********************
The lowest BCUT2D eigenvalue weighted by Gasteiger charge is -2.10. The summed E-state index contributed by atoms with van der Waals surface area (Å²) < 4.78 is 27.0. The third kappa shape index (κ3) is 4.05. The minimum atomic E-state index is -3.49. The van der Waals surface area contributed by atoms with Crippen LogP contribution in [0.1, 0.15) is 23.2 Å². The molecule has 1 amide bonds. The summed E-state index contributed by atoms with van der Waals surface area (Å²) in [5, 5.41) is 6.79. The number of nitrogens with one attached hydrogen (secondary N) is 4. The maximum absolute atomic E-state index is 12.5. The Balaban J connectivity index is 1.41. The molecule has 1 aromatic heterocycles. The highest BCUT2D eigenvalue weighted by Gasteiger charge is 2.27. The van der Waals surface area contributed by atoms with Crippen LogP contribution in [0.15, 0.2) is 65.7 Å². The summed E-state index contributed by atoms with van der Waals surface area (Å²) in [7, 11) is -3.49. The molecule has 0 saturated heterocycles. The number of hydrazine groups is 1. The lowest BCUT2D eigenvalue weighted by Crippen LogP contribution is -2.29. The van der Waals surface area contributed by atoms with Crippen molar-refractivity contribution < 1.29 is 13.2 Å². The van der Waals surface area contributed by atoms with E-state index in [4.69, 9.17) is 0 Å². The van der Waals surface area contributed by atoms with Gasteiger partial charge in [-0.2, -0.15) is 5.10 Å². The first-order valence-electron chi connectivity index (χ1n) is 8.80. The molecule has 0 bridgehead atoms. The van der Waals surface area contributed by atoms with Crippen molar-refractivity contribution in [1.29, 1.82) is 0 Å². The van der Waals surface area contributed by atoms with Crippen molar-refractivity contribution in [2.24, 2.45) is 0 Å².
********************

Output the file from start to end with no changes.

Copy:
The lowest BCUT2D eigenvalue weighted by Gasteiger charge is -2.10. The summed E-state index contributed by atoms with van der Waals surface area (Å²) < 4.78 is 27.0. The third kappa shape index (κ3) is 4.05. The minimum atomic E-state index is -3.49. The van der Waals surface area contributed by atoms with Crippen LogP contribution in [0.1, 0.15) is 23.2 Å². The molecule has 1 amide bonds. The summed E-state index contributed by atoms with van der Waals surface area (Å²) in [5, 5.41) is 6.79. The number of nitrogens with one attached hydrogen (secondary N) is 4. The maximum absolute atomic E-state index is 12.5. The Balaban J connectivity index is 1.41. The molecule has 1 aromatic heterocycles. The highest BCUT2D eigenvalue weighted by Gasteiger charge is 2.27. The van der Waals surface area contributed by atoms with Crippen LogP contribution in [0.15, 0.2) is 65.7 Å². The summed E-state index contributed by atoms with van der Waals surface area (Å²) in [7, 11) is -3.49. The molecule has 0 saturated heterocycles. The number of hydrazine groups is 1. The lowest BCUT2D eigenvalue weighted by Crippen LogP contribution is -2.29. The van der Waals surface area contributed by atoms with Crippen molar-refractivity contribution < 1.29 is 13.2 Å². The van der Waals surface area contributed by atoms with E-state index in [4.69, 9.17) is 0 Å². The van der Waals surface area contributed by atoms with Gasteiger partial charge in [-0.2, -0.15) is 5.10 Å². The first-order valence-electron chi connectivity index (χ1n) is 8.80. The molecule has 0 bridgehead atoms. The van der Waals surface area contributed by atoms with Crippen molar-refractivity contribution in [1.29, 1.82) is 0 Å². The van der Waals surface area contributed by atoms with Crippen molar-refractivity contribution in [2.24, 2.45) is 0 Å².